WASHINGTON -- As a crowd of high-school students offloaded from the tour bus for a visit to the Vietnam Veterans Memorial aka "The Wall," he yelled, "There are no good wars!" Hemmed in on the crowded sidewalk, I tried to ignore his rant and noted the bus had a Pennsylvania license.
What if Memorial Day reminds us of times when we had more freedom? What if freedom is dying right under our eyes? What if the memory of the past is more fulfilling than the reality of the present?</
Forty-three years ago this week, the fabled 101st Airborne Division launched Operation Apache Snow -- a major ground offensive against North Vietnamese army invaders in the treacherous A Shau Valley.
Are people paying more attention to Veteran's Day this year because of the uniqueness of its date-11-11-11? Will this Veteran's Day garner more media "play" because it comes on the heels of the 10th Anniversary of the 9/11 attacks?
On Memorial Day 1963, Vice President Lyndon Johnson stood where Abraham Lincoln gave his immortal address here. In a calculated leap, Johnson gave a politically charged speech at an event meant to mark a solemn occasion.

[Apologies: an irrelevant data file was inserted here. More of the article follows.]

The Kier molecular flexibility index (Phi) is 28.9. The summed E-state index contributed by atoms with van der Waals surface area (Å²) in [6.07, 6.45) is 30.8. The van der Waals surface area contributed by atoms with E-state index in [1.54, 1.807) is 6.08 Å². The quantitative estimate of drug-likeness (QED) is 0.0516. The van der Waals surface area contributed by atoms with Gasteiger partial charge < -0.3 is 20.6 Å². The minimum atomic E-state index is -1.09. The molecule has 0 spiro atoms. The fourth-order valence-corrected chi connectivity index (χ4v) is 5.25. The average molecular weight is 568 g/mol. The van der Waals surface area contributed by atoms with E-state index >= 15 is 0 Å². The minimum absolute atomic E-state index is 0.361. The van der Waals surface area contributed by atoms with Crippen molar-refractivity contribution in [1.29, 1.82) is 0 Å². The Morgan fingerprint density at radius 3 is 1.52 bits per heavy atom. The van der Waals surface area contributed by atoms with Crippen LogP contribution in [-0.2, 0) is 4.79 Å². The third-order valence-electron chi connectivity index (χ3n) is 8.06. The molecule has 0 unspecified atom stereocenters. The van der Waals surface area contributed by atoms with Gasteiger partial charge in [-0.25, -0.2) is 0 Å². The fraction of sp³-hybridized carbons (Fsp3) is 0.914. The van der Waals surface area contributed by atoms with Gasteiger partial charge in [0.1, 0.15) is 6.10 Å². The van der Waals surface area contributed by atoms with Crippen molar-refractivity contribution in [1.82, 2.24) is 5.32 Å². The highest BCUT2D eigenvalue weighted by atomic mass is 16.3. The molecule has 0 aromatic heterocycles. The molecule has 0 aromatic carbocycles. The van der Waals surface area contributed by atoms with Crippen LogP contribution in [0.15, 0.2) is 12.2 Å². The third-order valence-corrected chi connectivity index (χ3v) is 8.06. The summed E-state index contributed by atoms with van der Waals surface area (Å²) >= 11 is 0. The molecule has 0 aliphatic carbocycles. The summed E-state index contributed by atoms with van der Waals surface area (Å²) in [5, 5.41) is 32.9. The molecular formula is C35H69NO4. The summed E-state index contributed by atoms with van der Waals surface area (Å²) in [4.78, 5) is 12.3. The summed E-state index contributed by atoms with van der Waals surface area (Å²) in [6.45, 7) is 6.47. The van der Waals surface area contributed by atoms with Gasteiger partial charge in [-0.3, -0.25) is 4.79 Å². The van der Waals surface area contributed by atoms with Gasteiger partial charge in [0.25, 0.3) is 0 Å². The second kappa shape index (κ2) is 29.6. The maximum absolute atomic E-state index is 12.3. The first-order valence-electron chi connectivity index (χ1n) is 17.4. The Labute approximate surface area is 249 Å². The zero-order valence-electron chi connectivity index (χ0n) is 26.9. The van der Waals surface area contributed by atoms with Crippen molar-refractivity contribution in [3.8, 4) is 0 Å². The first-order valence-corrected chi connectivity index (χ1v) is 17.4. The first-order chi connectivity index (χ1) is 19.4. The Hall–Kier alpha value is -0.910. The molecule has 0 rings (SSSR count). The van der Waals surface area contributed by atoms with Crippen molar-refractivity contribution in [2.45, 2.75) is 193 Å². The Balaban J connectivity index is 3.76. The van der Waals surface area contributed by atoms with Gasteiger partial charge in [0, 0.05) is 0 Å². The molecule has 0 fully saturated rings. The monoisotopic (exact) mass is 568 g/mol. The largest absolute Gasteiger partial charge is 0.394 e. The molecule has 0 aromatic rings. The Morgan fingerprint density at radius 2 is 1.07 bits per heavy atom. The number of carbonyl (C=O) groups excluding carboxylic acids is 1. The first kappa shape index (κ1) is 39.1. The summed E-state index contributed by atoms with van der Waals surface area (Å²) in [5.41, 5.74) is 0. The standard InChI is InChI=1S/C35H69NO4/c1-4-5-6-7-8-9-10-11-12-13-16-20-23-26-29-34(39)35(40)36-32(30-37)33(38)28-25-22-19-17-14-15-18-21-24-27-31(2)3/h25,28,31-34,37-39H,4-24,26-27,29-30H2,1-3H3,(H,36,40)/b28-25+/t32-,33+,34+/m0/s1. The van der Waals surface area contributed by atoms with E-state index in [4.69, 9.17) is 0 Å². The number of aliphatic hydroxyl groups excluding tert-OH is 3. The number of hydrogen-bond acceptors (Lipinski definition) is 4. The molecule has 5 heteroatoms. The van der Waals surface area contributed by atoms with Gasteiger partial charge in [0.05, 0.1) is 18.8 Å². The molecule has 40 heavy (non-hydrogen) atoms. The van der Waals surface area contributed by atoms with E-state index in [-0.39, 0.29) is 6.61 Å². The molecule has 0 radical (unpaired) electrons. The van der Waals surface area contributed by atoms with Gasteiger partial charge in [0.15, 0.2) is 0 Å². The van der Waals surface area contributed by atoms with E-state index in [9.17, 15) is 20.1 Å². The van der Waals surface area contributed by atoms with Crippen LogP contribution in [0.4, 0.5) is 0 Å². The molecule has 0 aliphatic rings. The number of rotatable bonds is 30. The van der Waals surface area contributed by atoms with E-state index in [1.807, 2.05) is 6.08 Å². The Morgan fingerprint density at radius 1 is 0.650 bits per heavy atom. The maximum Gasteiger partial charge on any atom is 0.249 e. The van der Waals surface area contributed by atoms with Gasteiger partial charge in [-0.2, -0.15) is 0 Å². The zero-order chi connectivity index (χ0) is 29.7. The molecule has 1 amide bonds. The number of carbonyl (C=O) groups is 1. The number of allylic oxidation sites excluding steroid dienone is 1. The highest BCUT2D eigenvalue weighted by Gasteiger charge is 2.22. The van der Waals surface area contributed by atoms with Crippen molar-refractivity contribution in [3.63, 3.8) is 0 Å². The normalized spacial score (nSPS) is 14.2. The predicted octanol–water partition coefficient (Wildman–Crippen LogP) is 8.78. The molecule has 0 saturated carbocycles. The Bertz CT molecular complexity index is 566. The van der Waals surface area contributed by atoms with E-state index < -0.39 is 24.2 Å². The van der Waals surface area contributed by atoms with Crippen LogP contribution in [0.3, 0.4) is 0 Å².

The real story here is the initial refusal of the so-called traditional media to take Weinergate seriously. Certainly the story contains juicy, hot-button interest points -- power, politics, a big-name principal married to a top aide of a powerful Cabinet member, the allegation of an online criminal hacking of the Twitter account of a congressman. Potent page one, above-the-fold stuff, right?
Federal numbers indicate the toll of mental illness on returning soldiers and veterans through suicide over the past two years has begun to exceed combat casualties during the same period of time.
Well, I’m going to be called a racist for this one, but here it goes: What the heck is up with the hip hop crowd trashing South Beach year after year on Memorial Day? Is this how your crew celebrates the hard-won freedoms our nation’s heroes gave their lives for—by annually ransacking South Florida and shooting at cops?
Memorial Day is a time for reflection about the sacrifices of the many men and women who gave it all so that we could enjoy the blessings of Liberty.
We are a country in need of hope. A recent Rasmussen Survey "finds that just 35 percent of likely U.S. voters now believe America's best days lie ahead."